5 Car Insurance Terms You Need to Know
Car insurance jargon is like a foreign language, often to the point where shopping for a new provider can feel similar to a high school Spanish class. And getting into a car accident is like being dropped in a foreign country.
Unfortunately, you can’t fake your way out of coverage like you could a Spanish vocabulary test. You actually need to study to understand the benefits of your car insurance and earn a passing mark.
Brush up on your car insurance terminology starting with these five important terms.
Doing so can save you loads of money in the long run.
Although collision coverage is optional, it’s wise to buy it. If you’re driving home on a stormy night and you hydroplane and crash into a tree, collision covers everything but the deductible – the amount of money you’re comfortable paying out of pocket in the event of an accident. Collision covers a number of scenarios including car accidents. It’s better to be safe than sorry!
2. Consumer price index
Every month, the U.S. Bureau of Labor Statistics in the Department of Labor publishes a list of consumer prices that can serve as a guide for people shopping for car insurance. An easy way to get the best deal is to plug your car information into . The website compares rates of a lot of companies so you can have all of your options laid out for you side-by-side.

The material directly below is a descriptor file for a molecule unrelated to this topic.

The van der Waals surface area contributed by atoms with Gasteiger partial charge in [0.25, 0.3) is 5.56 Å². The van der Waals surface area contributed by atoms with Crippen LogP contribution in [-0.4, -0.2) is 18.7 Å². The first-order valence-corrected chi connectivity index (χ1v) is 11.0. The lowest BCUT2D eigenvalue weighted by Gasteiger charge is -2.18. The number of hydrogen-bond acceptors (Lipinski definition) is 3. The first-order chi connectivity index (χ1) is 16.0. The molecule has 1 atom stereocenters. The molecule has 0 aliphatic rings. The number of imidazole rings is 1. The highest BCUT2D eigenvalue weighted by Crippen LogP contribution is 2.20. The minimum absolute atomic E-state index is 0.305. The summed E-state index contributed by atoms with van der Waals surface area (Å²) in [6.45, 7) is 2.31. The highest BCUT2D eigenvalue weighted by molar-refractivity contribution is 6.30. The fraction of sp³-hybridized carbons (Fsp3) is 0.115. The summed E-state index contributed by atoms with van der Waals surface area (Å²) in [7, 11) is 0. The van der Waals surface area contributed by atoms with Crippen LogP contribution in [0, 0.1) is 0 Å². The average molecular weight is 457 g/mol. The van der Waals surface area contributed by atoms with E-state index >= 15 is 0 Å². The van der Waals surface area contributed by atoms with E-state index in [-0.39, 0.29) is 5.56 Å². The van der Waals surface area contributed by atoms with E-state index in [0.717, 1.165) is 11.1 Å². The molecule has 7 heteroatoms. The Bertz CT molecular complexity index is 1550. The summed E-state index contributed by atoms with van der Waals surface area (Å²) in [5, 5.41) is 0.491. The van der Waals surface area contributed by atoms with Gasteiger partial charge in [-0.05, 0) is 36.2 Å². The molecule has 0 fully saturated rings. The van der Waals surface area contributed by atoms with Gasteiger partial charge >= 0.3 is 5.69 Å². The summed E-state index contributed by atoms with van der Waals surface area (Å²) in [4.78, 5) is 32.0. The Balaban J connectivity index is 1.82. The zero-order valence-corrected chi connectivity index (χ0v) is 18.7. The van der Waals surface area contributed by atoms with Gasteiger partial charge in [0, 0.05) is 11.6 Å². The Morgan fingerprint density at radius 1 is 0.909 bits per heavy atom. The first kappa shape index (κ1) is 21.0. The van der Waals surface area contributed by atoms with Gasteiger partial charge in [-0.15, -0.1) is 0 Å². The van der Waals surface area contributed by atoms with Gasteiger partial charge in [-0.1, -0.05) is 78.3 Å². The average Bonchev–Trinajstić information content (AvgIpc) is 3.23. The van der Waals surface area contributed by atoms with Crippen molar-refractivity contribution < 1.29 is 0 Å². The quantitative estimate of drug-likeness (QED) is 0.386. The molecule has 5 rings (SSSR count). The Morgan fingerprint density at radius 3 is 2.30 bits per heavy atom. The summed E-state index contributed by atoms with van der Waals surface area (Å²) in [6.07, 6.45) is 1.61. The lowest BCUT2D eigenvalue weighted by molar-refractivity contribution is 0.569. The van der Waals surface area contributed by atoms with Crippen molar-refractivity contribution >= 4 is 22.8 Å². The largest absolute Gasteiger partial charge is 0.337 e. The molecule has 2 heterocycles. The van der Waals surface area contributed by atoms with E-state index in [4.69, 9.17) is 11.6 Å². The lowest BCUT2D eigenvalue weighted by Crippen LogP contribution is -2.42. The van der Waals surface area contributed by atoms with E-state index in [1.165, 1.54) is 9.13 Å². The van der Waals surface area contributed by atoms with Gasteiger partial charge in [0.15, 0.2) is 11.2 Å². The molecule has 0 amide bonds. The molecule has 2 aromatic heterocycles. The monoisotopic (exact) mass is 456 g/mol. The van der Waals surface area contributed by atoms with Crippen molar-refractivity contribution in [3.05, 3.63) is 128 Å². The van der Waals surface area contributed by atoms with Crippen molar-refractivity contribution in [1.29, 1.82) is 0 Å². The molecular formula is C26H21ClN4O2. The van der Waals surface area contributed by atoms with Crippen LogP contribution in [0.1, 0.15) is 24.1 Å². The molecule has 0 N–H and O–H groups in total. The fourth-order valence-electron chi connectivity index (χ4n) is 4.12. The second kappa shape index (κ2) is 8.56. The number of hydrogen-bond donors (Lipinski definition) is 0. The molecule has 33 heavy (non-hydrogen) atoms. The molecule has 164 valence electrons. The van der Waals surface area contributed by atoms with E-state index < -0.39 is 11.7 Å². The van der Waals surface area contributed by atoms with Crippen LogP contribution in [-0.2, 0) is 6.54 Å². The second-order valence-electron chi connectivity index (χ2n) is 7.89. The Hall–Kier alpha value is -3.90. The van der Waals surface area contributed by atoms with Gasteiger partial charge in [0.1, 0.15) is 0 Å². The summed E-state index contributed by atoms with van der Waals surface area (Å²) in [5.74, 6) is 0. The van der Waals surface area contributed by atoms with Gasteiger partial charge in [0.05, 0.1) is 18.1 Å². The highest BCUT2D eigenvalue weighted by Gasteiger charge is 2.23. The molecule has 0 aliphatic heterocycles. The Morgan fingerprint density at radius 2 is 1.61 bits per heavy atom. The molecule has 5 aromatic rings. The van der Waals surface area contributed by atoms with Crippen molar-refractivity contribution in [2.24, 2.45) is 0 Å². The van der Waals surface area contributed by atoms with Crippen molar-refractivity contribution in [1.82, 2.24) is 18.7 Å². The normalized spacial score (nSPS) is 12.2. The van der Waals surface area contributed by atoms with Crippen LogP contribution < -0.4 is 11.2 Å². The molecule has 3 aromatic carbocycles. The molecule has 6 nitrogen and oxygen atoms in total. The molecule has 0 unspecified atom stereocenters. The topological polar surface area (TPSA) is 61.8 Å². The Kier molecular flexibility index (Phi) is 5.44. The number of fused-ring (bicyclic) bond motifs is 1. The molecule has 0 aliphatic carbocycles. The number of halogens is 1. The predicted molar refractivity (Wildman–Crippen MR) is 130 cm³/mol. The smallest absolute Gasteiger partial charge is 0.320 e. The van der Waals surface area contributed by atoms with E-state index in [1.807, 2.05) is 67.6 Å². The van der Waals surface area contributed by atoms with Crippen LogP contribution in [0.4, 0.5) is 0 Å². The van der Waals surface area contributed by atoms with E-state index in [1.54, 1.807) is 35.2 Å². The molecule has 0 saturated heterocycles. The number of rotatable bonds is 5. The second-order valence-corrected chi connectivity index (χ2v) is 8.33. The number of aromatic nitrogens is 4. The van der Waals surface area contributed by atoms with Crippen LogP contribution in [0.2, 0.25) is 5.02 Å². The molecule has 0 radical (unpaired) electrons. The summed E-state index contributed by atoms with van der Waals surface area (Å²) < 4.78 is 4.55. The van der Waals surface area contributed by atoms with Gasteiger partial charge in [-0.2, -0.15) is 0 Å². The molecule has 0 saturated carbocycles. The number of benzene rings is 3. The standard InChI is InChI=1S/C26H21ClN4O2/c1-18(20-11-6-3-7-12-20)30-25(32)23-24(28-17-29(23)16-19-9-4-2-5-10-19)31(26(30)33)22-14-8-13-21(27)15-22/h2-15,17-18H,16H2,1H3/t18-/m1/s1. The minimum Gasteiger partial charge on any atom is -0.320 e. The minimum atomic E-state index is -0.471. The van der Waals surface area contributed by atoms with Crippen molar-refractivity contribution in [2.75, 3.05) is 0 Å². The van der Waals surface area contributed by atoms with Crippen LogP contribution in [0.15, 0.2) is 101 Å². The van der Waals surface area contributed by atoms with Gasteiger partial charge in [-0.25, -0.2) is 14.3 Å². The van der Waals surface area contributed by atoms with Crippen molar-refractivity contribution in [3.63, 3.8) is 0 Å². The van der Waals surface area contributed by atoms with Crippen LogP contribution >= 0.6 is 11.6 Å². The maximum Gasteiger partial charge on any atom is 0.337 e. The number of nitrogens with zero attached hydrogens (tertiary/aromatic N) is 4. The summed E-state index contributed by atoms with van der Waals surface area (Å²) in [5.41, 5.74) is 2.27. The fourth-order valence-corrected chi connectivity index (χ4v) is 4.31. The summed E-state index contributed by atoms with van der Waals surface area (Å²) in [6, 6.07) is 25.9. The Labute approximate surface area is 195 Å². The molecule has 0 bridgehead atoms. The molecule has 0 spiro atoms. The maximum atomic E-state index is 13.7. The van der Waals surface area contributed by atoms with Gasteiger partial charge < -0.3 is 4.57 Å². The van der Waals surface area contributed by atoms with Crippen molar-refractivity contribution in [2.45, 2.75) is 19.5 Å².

3. Comprehensive coverage
Comprehensive coverage is a type of insurance protects you from damage that isn’t related to a car accident. For example, if someone breaks your windshield or your car catches fire, comprehensive comes in handy. It can also cover natural disasters, civil disturbances, falling objects and vandalism, depending on your insurance carrier.
“Gap insurance picks up where your lease car’s insurance leaves off.”
By Wise Geek’s accounts, the premium is the amount you’ll pay for insurance. It’s contingent on a few factors including health, age and location. You can either pay your premium in one lump sum or as monthly installments.
5. Gap insurance
One of the major perks of leasing a car is that many repairs and replacements are taken care of by the dealer. However, in the event of a major accident, it’s rare that everything is covered. Gap insurance picks up where your lease car’s insurance leaves off. For example, if you totaled your car but still had payments left on it, gap insurance could be applied to pay off the balance.
More Insurance Terms
We’re just getting started with explaining every insurance term that might be useful to understand. If you want to keep reading, we can help you learn about everything from what is an SR-22 to spelling out what MedPay does.